It is noteworthy that weaving clothing from two different materials goes against Hebrew law (Leviticus 19:19). Similarly, archaeological evidence indicates mixed material textiles were not used for Jewish burial shrouds in Jesus’ time.[15]

Physical and chemical characteristics of the cloth offer clues to its age that are not dependent on the carbon dating controversy. Making cloth in the first century started with spinning linen fibers into yarns of thread. When a spindle was full, the hank of yarn would be  bleached. Hanks of yarn were bleached separately, then woven into cloth stabilized with starch during weaving. The linen cloth was then washed with soapweed, Saponaria officinalis.[16] Saponaria has hemolytic and preservative properties, explaining why the blood stains appear red rather than black.[17]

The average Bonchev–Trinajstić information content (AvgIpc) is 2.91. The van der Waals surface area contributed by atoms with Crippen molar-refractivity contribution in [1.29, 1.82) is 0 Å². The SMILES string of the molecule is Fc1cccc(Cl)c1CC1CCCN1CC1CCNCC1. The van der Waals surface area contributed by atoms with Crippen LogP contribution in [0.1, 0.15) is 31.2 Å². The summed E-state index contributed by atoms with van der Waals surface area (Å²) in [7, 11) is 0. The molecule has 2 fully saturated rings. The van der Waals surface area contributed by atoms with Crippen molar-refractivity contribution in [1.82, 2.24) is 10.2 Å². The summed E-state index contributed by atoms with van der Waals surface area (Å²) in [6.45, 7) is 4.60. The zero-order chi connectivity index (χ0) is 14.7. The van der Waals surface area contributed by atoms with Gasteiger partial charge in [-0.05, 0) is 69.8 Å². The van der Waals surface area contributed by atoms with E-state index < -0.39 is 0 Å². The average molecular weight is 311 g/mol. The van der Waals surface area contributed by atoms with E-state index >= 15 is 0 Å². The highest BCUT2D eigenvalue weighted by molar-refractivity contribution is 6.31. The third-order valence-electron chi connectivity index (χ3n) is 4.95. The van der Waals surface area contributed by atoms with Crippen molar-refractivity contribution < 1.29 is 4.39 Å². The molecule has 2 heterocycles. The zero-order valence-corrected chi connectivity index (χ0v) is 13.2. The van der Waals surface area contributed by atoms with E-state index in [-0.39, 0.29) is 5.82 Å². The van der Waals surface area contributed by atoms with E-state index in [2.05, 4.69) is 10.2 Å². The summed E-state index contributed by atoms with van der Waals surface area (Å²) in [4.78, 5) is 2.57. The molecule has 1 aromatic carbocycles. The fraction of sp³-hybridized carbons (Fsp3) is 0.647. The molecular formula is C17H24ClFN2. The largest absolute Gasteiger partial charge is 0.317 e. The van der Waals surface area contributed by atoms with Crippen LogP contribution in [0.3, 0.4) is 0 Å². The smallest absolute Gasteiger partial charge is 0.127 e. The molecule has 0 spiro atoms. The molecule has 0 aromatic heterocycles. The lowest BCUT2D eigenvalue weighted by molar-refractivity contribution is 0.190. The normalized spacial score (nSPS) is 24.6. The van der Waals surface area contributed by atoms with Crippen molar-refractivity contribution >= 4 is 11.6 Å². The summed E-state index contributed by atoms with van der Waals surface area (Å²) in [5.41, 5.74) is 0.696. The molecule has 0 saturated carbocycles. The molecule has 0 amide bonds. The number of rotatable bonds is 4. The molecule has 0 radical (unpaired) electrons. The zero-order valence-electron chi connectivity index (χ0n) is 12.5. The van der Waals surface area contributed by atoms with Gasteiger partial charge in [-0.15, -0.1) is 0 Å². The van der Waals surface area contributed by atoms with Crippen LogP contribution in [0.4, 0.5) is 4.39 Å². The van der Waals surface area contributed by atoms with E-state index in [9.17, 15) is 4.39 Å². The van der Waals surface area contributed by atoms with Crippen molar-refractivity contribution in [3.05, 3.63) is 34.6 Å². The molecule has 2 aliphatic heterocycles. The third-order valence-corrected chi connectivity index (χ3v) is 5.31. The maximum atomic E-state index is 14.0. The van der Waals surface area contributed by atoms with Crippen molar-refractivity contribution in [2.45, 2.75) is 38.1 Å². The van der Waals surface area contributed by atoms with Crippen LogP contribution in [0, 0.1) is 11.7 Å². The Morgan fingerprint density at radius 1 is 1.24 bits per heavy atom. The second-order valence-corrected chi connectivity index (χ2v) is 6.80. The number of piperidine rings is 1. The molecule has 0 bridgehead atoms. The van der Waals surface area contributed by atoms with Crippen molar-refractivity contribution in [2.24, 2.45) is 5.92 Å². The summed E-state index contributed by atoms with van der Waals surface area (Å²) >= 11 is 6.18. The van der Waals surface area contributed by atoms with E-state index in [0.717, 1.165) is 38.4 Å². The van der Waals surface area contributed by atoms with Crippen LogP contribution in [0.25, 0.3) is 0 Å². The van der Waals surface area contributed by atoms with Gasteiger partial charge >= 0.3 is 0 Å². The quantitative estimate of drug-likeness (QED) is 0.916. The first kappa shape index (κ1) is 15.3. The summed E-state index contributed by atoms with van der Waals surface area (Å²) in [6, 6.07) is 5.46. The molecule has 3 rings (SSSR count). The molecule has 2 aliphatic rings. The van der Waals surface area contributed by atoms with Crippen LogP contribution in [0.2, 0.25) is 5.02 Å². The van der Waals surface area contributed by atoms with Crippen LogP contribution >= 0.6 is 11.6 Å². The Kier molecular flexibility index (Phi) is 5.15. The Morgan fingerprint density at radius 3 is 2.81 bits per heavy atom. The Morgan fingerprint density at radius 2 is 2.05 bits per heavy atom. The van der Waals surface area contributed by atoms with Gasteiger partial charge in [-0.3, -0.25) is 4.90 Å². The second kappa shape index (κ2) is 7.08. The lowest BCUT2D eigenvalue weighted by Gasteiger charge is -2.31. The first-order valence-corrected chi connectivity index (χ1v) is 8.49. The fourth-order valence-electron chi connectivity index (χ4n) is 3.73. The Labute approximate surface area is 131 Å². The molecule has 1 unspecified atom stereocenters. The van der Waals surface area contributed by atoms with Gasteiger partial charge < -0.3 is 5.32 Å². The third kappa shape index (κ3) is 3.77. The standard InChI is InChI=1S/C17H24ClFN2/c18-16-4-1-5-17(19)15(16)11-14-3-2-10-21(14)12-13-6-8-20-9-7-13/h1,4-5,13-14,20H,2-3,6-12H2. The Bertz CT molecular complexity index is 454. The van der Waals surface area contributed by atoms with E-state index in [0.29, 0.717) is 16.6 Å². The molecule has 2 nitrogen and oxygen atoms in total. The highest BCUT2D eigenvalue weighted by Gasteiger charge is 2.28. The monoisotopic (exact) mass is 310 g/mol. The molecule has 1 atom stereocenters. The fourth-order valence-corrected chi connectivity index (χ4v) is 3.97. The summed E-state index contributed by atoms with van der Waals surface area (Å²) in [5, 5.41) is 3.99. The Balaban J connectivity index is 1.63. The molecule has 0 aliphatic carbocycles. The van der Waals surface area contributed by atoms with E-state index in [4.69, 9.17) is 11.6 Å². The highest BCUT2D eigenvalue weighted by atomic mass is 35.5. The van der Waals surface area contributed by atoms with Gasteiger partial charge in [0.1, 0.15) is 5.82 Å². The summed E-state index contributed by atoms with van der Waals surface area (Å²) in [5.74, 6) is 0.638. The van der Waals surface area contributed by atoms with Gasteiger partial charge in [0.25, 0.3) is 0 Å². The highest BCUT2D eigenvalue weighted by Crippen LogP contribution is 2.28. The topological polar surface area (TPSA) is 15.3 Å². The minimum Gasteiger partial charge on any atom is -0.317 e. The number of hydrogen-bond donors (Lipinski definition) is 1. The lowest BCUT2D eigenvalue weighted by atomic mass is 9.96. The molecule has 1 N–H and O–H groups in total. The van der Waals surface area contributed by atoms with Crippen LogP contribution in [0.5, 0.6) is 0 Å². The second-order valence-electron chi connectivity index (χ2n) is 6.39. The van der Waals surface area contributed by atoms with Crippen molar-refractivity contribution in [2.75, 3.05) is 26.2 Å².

Linen threads within the Shroud of Turin are consistent with this ancient spinning and weaving method rather than medieval practices where bleaching was done after weaving the cloth was finished. Additionally, chemical tests on linen fiber growth nodes suggest the cloth is very old and predates the medieval period.[18]

One Possible Explanation


Evaporation drying after washing would leave a residue of polysaccharides (starch) on the surface of the cloth. Evolving amide gaseous compounds from the corpse could react with the polysaccharide residue by the Maillard reaction. Pigment byproducts from this reaction could bond to the starch residue and produce the image.